Lincoln City Council Candidate: Bennie Shobe
Six candidates, including three incumbents, are on the ballot for the three Lincoln City Council at-large seats. The General Election is on May 4. 10/11 NOW sent a questionnaire to all candidates and we did not edit responses. View other candidate profiles here.
- Name: Bennie Shobe
- Occupation: Program Analyst with the Nebraska Department of Labor, incumbent city councilor
Why are you running for a seat on the city council?
I am running for re-election to continue to serve as a voice for working people in Lincoln. I want to model civility in government. I want to serve as a bridge for members of our community who do not have experience working with city government -- to help them have their questions answered and concerns addressed.
What are your key issues in this election and why are they important to address?
I will prioritize improving housing options for Lincolnites. I want to maintain a safe and inclusive community that reflects the priorities of all residents. I will work to repair existing infrastructure and am excited to plan for new growth as the city emerges from the challenges of the coronavirus pandemic.
Higher property tax valuations continue to lead to higher property tax payments in the city of Lincoln. Does this concern you? Why or why not?
I am concerned. Higher property tax valuations in part result from the low supply of housing stock in a growing community. Assessments reflect market value, and while property owners anticipate changes in the value of their property over time, rapid increases in assessments and the subsequent property taxes owed have added uncertainty to an already stressful year. Higher values are good when selling a home, but challenging when owners are planning to remain in their homes and aren’t able to budget for such rapid increases. City government does keep property valuations in mind when preparing both short- and long-term plans for city growth and we need to continue working to address this issue.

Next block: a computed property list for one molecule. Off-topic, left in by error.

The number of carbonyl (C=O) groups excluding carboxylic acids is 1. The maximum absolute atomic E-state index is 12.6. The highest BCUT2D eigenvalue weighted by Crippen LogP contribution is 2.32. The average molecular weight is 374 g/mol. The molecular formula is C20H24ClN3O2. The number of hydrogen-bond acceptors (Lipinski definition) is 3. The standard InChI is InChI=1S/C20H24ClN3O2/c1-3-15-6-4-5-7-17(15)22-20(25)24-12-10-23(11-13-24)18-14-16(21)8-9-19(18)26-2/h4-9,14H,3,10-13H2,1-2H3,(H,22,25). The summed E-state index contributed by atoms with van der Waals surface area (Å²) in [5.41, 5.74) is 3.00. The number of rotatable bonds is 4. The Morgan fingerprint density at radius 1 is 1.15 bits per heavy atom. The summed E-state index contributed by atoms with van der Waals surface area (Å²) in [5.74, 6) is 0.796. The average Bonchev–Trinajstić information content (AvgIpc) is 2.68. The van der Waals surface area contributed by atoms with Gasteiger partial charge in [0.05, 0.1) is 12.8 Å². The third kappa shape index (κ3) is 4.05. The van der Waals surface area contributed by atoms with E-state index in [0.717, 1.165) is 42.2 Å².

Do you support a recent effort by the Lincoln City Council to keep an emergency declaration in place for Lincoln during the COVID-19 pandemic?
Yes. Keeping the emergency declaration signals to both the state and federal government that the city of Lincoln seeks to remain eligible for any available assistance they may be able to provide. Both the state and federal government have resources that the city can use to mitigate harm and enhance opportunities for a rapid recovery for the residents of our community.
Would you do anything differently in terms of the city’s response to the pandemic?
Considering the public health information that was available to the city at the time and everyone’s limited experience with a global pandemic, I would not change much. In hindsight, we possibly could have engaged in more community outreach and education surrounding transmission vectors. But, as we see with the latest CDC recommendation regarding social distancing for K-12 school students, public health recommendations are constantly being refined as new data is made available.